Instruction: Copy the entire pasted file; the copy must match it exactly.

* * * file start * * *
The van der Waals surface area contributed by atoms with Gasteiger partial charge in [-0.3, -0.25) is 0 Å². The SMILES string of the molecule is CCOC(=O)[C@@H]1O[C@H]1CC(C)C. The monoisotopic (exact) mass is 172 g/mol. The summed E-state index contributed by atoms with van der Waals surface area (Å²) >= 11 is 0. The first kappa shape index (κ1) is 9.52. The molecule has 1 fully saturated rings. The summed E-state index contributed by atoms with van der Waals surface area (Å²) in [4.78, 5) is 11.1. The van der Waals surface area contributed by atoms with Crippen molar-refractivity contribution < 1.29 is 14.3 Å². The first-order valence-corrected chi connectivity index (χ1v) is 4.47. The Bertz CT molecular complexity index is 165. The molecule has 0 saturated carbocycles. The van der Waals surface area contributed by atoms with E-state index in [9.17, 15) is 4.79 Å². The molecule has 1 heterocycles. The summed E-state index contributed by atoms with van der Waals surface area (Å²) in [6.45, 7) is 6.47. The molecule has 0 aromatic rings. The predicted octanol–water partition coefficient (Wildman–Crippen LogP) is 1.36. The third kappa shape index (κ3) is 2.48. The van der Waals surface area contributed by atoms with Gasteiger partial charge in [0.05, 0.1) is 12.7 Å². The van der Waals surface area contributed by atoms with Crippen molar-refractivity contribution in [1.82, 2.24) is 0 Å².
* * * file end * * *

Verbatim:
The van der Waals surface area contributed by atoms with Gasteiger partial charge in [-0.3, -0.25) is 0 Å². The SMILES string of the molecule is CCOC(=O)[C@@H]1O[C@H]1CC(C)C. The monoisotopic (exact) mass is 172 g/mol. The summed E-state index contributed by atoms with van der Waals surface area (Å²) >= 11 is 0. The first kappa shape index (κ1) is 9.52. The molecule has 1 fully saturated rings. The summed E-state index contributed by atoms with van der Waals surface area (Å²) in [4.78, 5) is 11.1. The van der Waals surface area contributed by atoms with Crippen molar-refractivity contribution < 1.29 is 14.3 Å². The first-order valence-corrected chi connectivity index (χ1v) is 4.47. The Bertz CT molecular complexity index is 165. The molecule has 0 saturated carbocycles. The van der Waals surface area contributed by atoms with E-state index in [9.17, 15) is 4.79 Å². The molecule has 1 heterocycles. The summed E-state index contributed by atoms with van der Waals surface area (Å²) in [6.45, 7) is 6.47. The molecule has 0 aromatic rings. The predicted octanol–water partition coefficient (Wildman–Crippen LogP) is 1.36. The third kappa shape index (κ3) is 2.48. The van der Waals surface area contributed by atoms with Gasteiger partial charge in [0.05, 0.1) is 12.7 Å². The van der Waals surface area contributed by atoms with Crippen molar-refractivity contribution in [1.82, 2.24) is 0 Å².